This Regulation of the Government of the Republic of Slovenia, which is composed of 27 articles and one Annex, establishes measures, prohibitions and other conditions for co-firing and waste incineration and the conditions and measures of operational co-incineration of waste and incineration of waste. The aim of this Regulation is to prevent or reduce negative effects on the environment, particularly emissions into air, soil, surface water, as well as the resulting risks to human health which might arise from incineration and coincineration of waste. This regulation applies to all co-incineration plants and incinerators.
Implements: Environmental Protection Act. (2006-04-04)
Implements: Directive 2000/76/EC of the European Parliament and of the Council on the incineration of waste. (2000-12-04)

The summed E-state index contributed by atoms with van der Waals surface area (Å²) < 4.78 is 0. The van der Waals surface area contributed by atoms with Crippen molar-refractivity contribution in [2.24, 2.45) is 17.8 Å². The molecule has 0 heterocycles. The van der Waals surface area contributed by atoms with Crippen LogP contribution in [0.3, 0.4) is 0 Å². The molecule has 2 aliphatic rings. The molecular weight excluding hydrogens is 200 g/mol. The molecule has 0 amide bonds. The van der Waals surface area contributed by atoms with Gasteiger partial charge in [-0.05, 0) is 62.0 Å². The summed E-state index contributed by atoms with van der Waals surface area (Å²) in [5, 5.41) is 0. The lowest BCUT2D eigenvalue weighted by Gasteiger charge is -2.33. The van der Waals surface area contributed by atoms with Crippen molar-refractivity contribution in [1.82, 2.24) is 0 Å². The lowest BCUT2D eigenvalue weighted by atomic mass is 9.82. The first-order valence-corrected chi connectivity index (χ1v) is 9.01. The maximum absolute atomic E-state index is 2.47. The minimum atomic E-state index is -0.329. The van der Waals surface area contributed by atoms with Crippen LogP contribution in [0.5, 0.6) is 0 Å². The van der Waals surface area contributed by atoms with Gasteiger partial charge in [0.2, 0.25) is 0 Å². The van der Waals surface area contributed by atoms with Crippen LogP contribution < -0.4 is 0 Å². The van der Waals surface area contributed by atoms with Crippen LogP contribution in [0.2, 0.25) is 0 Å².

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The Slovene lands were part of the Austro-Hungarian Empire until the latter's dissolution at the end of World War I. In 1918, the Slovenes joined the Serbs and Croats in forming a new multinational state, which was named Yugoslavia in 1929. After World War II, Slovenia became a republic of the renewed Yugoslavia, which though communist, distanced itself from Moscow's rule. Dissatisfied with the exercise of power by the majority Serbs, the Slovenes succeeded in establishing their independence in 1991 after a short 10-day war.